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Plum, American Wild

Plum, American Wild

Prunus americana

~4-5 ft tall at sale, bare root

Sourced from MI

Native to Vermont


Wild, thicket forming. Eat fresh, jellies, jam. 


Self fertile. Can reproduce with one plant but planting two or more is preferred. Will also pollinate others.


    • Description

      A thicket-forming shrub or small tree with short trunk, many spreading branches, broad crown, showy large white flowers, and red plums. American plum is a small, understory tree to 35 ft. with fragrant, white flowers in showy, flat-topped clusters occuring before the leaves in spring. The fruit that follows ripens to a shiny, bright red in August or September. The short, crooked trunk - with scaly, black bark - supports a graceful, open crown. Fall foliage ranges from electric red to pale yellow.

      The plums are eaten fresh and used in jellies and preserves, and are also consumed by many kinds of birds. Numerous cultivated varieties with improved fruit have been developed. A handsome ornamental with large flowers and relatively big fruit, American Plum is also grown for erosion control, spreading by root sprouts.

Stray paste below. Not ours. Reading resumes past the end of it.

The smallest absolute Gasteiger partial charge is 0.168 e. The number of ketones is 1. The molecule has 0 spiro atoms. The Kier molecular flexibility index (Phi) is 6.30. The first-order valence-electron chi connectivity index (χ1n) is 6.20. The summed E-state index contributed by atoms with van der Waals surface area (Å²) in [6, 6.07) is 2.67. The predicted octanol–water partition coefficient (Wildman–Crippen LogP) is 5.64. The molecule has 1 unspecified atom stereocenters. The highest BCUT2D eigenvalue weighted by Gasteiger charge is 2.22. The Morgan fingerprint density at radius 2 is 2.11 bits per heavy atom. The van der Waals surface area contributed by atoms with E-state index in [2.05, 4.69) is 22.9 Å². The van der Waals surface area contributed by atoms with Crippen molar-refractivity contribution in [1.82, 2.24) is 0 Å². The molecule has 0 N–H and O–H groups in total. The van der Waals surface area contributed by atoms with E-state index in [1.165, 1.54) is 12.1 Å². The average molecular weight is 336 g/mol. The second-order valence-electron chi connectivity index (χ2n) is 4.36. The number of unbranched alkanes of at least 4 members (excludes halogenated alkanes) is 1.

Latin: Prunus americana

      Zones: 3-8

      Other common names: American Plum, wild yellow plum, red plum, wild plum

      Mature Height: 20-30 ft. American plum grows as a large shrub or small tree.

      Soil / Climate: likes moist soils, The shrub is winter-hardy, but has little tolerance for shade, drought, or fire.

      Notes: white flowers in spring
      The roots are shallow, widely spread, and send up suckers. Development of suckers from the root system makes American plum effective in stabilizing stream banks and gullies. It will tolerate several days of flooding. The branches are thorny. The fruits are about 1 inch in diameter. The American plum is used for both ornamental and culinary purposes. The sour and sweet fruit is eaten fresh and is made into jellies, jam and wine.

      Wildlife: Deer, quail, grouse, and pheasant love to eat the plum fruit and both white tailed deer and mule deer feed on twigs and leaves.

      [description from and]

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